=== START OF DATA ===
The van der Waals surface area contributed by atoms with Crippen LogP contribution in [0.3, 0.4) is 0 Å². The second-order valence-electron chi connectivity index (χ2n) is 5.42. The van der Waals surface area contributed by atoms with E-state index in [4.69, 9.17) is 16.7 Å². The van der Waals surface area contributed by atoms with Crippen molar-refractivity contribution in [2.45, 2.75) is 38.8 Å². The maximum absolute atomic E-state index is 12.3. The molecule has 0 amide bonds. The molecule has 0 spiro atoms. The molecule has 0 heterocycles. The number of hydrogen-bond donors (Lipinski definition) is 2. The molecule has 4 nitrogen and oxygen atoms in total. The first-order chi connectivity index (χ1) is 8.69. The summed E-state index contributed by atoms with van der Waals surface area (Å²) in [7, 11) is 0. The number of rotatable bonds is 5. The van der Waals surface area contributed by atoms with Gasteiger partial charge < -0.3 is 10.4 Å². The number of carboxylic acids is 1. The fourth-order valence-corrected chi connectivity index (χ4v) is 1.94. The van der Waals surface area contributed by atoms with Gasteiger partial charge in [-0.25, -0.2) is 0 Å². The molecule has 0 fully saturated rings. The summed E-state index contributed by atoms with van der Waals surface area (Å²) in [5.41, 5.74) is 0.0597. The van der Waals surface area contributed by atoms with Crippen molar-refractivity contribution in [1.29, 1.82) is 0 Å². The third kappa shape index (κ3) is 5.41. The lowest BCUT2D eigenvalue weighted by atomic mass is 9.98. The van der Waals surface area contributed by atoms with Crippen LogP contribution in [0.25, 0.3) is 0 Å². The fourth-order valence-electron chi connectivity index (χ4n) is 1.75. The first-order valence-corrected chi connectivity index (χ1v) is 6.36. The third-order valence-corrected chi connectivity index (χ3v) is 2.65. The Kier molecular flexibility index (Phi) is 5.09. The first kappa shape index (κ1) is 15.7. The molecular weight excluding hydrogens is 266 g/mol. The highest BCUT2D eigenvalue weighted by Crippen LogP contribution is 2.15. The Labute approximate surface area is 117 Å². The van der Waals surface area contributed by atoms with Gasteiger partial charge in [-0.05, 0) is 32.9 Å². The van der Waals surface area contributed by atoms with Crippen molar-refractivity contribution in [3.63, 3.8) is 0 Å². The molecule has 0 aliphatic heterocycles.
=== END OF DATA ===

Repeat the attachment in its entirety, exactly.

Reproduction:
The van der Waals surface area contributed by atoms with Crippen LogP contribution in [0.3, 0.4) is 0 Å². The second-order valence-electron chi connectivity index (χ2n) is 5.42. The van der Waals surface area contributed by atoms with E-state index in [4.69, 9.17) is 16.7 Å². The van der Waals surface area contributed by atoms with Crippen molar-refractivity contribution in [2.45, 2.75) is 38.8 Å². The maximum absolute atomic E-state index is 12.3. The molecule has 0 amide bonds. The molecule has 0 spiro atoms. The molecule has 0 heterocycles. The number of hydrogen-bond donors (Lipinski definition) is 2. The molecule has 4 nitrogen and oxygen atoms in total. The first-order chi connectivity index (χ1) is 8.69. The summed E-state index contributed by atoms with van der Waals surface area (Å²) in [7, 11) is 0. The number of rotatable bonds is 5. The van der Waals surface area contributed by atoms with Gasteiger partial charge < -0.3 is 10.4 Å². The number of carboxylic acids is 1. The fourth-order valence-corrected chi connectivity index (χ4v) is 1.94. The van der Waals surface area contributed by atoms with Gasteiger partial charge in [-0.25, -0.2) is 0 Å². The molecule has 0 fully saturated rings. The summed E-state index contributed by atoms with van der Waals surface area (Å²) in [5.41, 5.74) is 0.0597. The van der Waals surface area contributed by atoms with Crippen molar-refractivity contribution in [1.29, 1.82) is 0 Å². The third kappa shape index (κ3) is 5.41. The lowest BCUT2D eigenvalue weighted by atomic mass is 9.98. The van der Waals surface area contributed by atoms with Crippen LogP contribution in [0.25, 0.3) is 0 Å². The fourth-order valence-electron chi connectivity index (χ4n) is 1.75. The first-order valence-corrected chi connectivity index (χ1v) is 6.36. The third-order valence-corrected chi connectivity index (χ3v) is 2.65. The Kier molecular flexibility index (Phi) is 5.09. The first kappa shape index (κ1) is 15.7. The molecular weight excluding hydrogens is 266 g/mol. The highest BCUT2D eigenvalue weighted by Crippen LogP contribution is 2.15. The Labute approximate surface area is 117 Å². The van der Waals surface area contributed by atoms with Gasteiger partial charge in [-0.05, 0) is 32.9 Å². The van der Waals surface area contributed by atoms with Crippen molar-refractivity contribution in [3.63, 3.8) is 0 Å². The molecule has 0 aliphatic heterocycles.